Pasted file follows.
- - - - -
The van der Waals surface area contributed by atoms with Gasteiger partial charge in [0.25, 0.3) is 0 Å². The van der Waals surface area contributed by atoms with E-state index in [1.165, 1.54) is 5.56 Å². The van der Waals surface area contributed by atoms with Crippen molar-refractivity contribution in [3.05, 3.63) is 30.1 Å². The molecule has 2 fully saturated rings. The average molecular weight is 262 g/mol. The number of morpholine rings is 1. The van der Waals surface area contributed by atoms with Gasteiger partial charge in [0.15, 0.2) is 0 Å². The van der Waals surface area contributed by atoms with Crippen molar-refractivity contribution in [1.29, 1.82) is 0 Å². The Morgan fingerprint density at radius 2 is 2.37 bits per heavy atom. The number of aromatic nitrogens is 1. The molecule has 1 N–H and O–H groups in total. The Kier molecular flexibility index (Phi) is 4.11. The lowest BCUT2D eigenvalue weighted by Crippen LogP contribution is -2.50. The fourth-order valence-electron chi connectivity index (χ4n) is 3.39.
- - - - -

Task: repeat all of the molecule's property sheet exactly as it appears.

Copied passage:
The van der Waals surface area contributed by atoms with Gasteiger partial charge in [0.25, 0.3) is 0 Å². The van der Waals surface area contributed by atoms with E-state index in [1.165, 1.54) is 5.56 Å². The van der Waals surface area contributed by atoms with Crippen molar-refractivity contribution in [3.05, 3.63) is 30.1 Å². The molecule has 2 fully saturated rings. The average molecular weight is 262 g/mol. The number of morpholine rings is 1. The van der Waals surface area contributed by atoms with Gasteiger partial charge in [0.15, 0.2) is 0 Å². The van der Waals surface area contributed by atoms with Crippen molar-refractivity contribution in [1.29, 1.82) is 0 Å². The Morgan fingerprint density at radius 2 is 2.37 bits per heavy atom. The number of aromatic nitrogens is 1. The molecule has 1 N–H and O–H groups in total. The Kier molecular flexibility index (Phi) is 4.11. The lowest BCUT2D eigenvalue weighted by Crippen LogP contribution is -2.50. The fourth-order valence-electron chi connectivity index (χ4n) is 3.39.